Tax Break

Essential reading: Romney pledges to keep tax deductions for mortgages, and more

October 10, 2012

Welcome to the top tax and accounting headlines from Reuters and other sources.

 * Romney pledges to keep tax deductions for mortgages. Trip Gabriel and Helene Cooper – The New York Times. Continuing to embrace a more moderate political persona, Mitt Romney offered assurances on Tuesday that he would protect tax deductions for the middle class on home mortgages and charitable donations. Link  

* Reagan tax model obsolete in fiscal cliff talks-Schumer. Kim Dixon – Reuters. A top Senate Democrat on Tuesday said new tax revenues should go to reducing the federal deficit, not cutting tax rates, dismissing as “obsolete” a Reagan-era model of tax reform. Senator Charles Schumer, hardening his party’s negotiating position ahead of talks on the so-called “fiscal cliff,” declared President Ronald Reagan’s 1986 tax reform an unaffordable model for overhauling the tax laws. Link  

* N.Y. ranked last on taxes. Jacob Gershman – The Wall Street Journal. New York imposes a more onerous tax burden on businesses than any other state, according to a new study. The Tax Foundation, a nonpartisan research group in Washington, D.C., ranked New York last among the 50 states in its annual “business climate” analysis of local tax regimes. The group reviewed individual and corporate income-tax structures, as well as sales, property and unemployment insurance taxes on the state and local levels. Link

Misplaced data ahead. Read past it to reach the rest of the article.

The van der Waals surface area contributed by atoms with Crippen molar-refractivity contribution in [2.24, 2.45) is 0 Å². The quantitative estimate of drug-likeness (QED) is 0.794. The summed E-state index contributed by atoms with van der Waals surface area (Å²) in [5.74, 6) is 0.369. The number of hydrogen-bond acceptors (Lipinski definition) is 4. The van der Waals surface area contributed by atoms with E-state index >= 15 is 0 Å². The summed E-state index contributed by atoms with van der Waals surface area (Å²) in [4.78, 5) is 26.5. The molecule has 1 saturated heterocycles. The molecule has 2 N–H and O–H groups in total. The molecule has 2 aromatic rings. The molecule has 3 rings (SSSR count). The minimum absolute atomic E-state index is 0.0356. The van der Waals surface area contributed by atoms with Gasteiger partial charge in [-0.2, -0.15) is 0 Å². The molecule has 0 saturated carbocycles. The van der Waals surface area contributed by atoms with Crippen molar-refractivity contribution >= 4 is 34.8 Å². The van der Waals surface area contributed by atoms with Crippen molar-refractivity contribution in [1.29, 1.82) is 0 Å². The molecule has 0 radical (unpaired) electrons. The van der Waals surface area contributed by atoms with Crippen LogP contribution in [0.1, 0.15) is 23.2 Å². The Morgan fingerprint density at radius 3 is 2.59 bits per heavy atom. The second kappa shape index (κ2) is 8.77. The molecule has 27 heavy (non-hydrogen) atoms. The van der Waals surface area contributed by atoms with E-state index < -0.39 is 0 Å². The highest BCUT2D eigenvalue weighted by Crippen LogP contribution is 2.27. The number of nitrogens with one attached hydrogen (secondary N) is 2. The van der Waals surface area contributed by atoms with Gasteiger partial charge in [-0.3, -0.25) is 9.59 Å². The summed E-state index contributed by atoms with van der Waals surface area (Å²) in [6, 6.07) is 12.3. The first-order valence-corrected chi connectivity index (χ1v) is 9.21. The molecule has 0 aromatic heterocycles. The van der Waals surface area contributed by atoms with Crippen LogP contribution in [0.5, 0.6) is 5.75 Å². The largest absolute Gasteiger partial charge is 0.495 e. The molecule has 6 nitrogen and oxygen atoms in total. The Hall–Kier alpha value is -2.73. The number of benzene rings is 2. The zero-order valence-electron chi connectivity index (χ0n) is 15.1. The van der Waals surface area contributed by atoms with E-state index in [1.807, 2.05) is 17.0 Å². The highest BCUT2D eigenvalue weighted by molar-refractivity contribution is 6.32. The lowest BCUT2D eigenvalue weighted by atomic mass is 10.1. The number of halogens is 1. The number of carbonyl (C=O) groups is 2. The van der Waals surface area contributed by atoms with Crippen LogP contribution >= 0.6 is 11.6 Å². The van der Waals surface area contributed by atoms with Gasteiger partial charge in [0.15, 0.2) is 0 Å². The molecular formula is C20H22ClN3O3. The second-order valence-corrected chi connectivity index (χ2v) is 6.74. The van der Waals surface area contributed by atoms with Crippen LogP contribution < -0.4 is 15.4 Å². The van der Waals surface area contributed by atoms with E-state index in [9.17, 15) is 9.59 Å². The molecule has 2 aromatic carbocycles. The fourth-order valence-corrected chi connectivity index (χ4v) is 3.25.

* U.S. muni bond tax exemption gets new D.C. defender. Hilary Russ – Reuters. The national trade group representing U.S. bond dealers announced on Wednesday the formation of a coalition to defend the tax-exempt status of municipal bonds, a key trait of the $3.7 trillion market. Organized by the Bond Dealers of America, the coalition comprises about 25 muni bond dealers from middle-market securities firms. Link  

* India should scrap retrospective asset tax-govt panel. Reuters. India should scrap a law that taxes asset transfers retrospectively, a government panel recommended in a draft report that could save Britain’s Vodafone $2 billion. Prime Minister Manmohan Singh set up the panel to look at a series of tax measures introduced this year that were criticized by global business groups and dampened investor sentiment in India. Link

* Eleven euro states back financial transaction tax. John O’Donnell and Harry Papachristou – Reuters. Eleven euro zone countries agreed on Tuesday to press ahead with a disputed tax on financial transactions aimed at making traders share the cost of fixing a crisis that has rocked the single currency area. The initiative, pushed hard by Germany and France but strongly opposed by Britain, Sweden and other proponents of free markets, gained critical mass at a European Union finance ministers’ meeting in Luxembourg, when more than the required nine states agreed to use a treaty provision to launch the tax. Link

* Misdirection is no substitute for basic math on taxes. Jonathan Bernstein – The Washington Post opinion. The math is the math. There just aren’t enough tax expenditures that the wealthy use to allow Romney to cut tax rates by 20 percent without either reducing revenue or by making it up with tax increases on everyone else, at least not if he also retains the other specific provisions he supports. Link

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As the global economy dives, another one thrives.

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